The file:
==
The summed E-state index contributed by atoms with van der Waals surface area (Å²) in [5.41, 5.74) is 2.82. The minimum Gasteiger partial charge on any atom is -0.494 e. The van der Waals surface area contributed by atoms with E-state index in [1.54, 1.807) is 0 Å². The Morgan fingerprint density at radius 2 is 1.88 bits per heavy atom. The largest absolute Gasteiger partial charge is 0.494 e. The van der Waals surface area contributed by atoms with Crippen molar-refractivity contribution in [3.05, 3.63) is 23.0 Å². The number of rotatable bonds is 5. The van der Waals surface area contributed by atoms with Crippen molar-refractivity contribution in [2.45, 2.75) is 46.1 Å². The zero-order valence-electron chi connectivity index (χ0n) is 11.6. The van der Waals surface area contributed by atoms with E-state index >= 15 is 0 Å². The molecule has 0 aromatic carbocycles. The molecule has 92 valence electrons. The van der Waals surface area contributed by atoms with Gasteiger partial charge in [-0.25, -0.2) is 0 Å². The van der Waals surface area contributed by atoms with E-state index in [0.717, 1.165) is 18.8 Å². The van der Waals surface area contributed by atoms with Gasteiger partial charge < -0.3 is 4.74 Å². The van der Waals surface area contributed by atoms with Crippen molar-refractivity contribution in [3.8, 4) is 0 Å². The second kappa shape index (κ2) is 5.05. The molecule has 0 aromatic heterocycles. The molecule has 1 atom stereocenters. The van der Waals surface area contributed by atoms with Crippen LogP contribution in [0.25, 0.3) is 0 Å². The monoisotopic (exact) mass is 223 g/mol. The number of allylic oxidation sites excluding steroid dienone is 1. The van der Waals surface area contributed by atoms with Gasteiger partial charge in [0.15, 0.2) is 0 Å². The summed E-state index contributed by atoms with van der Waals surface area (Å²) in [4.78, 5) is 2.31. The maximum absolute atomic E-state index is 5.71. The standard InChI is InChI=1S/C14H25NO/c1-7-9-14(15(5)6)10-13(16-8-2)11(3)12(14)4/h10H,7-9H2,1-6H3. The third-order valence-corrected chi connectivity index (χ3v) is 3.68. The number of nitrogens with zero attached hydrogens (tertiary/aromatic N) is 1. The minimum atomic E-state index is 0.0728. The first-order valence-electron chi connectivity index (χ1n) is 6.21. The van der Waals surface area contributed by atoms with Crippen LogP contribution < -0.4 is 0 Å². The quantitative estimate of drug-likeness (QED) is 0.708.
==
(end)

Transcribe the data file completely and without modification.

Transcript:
The summed E-state index contributed by atoms with van der Waals surface area (Å²) in [5.41, 5.74) is 2.82. The minimum Gasteiger partial charge on any atom is -0.494 e. The van der Waals surface area contributed by atoms with E-state index in [1.54, 1.807) is 0 Å². The Morgan fingerprint density at radius 2 is 1.88 bits per heavy atom. The largest absolute Gasteiger partial charge is 0.494 e. The van der Waals surface area contributed by atoms with Crippen molar-refractivity contribution in [3.05, 3.63) is 23.0 Å². The number of rotatable bonds is 5. The van der Waals surface area contributed by atoms with Crippen molar-refractivity contribution in [2.45, 2.75) is 46.1 Å². The zero-order valence-electron chi connectivity index (χ0n) is 11.6. The van der Waals surface area contributed by atoms with E-state index >= 15 is 0 Å². The molecule has 0 aromatic carbocycles. The molecule has 92 valence electrons. The van der Waals surface area contributed by atoms with Gasteiger partial charge in [-0.25, -0.2) is 0 Å². The van der Waals surface area contributed by atoms with E-state index in [0.717, 1.165) is 18.8 Å². The van der Waals surface area contributed by atoms with Gasteiger partial charge < -0.3 is 4.74 Å². The van der Waals surface area contributed by atoms with Crippen molar-refractivity contribution in [3.8, 4) is 0 Å². The second kappa shape index (κ2) is 5.05. The molecule has 0 aromatic heterocycles. The molecule has 1 atom stereocenters. The van der Waals surface area contributed by atoms with Crippen LogP contribution in [0.25, 0.3) is 0 Å². The monoisotopic (exact) mass is 223 g/mol. The number of allylic oxidation sites excluding steroid dienone is 1. The van der Waals surface area contributed by atoms with Gasteiger partial charge in [0.15, 0.2) is 0 Å². The summed E-state index contributed by atoms with van der Waals surface area (Å²) in [4.78, 5) is 2.31. The maximum absolute atomic E-state index is 5.71. The standard InChI is InChI=1S/C14H25NO/c1-7-9-14(15(5)6)10-13(16-8-2)11(3)12(14)4/h10H,7-9H2,1-6H3. The third-order valence-corrected chi connectivity index (χ3v) is 3.68. The number of nitrogens with zero attached hydrogens (tertiary/aromatic N) is 1. The minimum atomic E-state index is 0.0728. The first-order valence-electron chi connectivity index (χ1n) is 6.21. The van der Waals surface area contributed by atoms with Crippen LogP contribution < -0.4 is 0 Å². The quantitative estimate of drug-likeness (QED) is 0.708.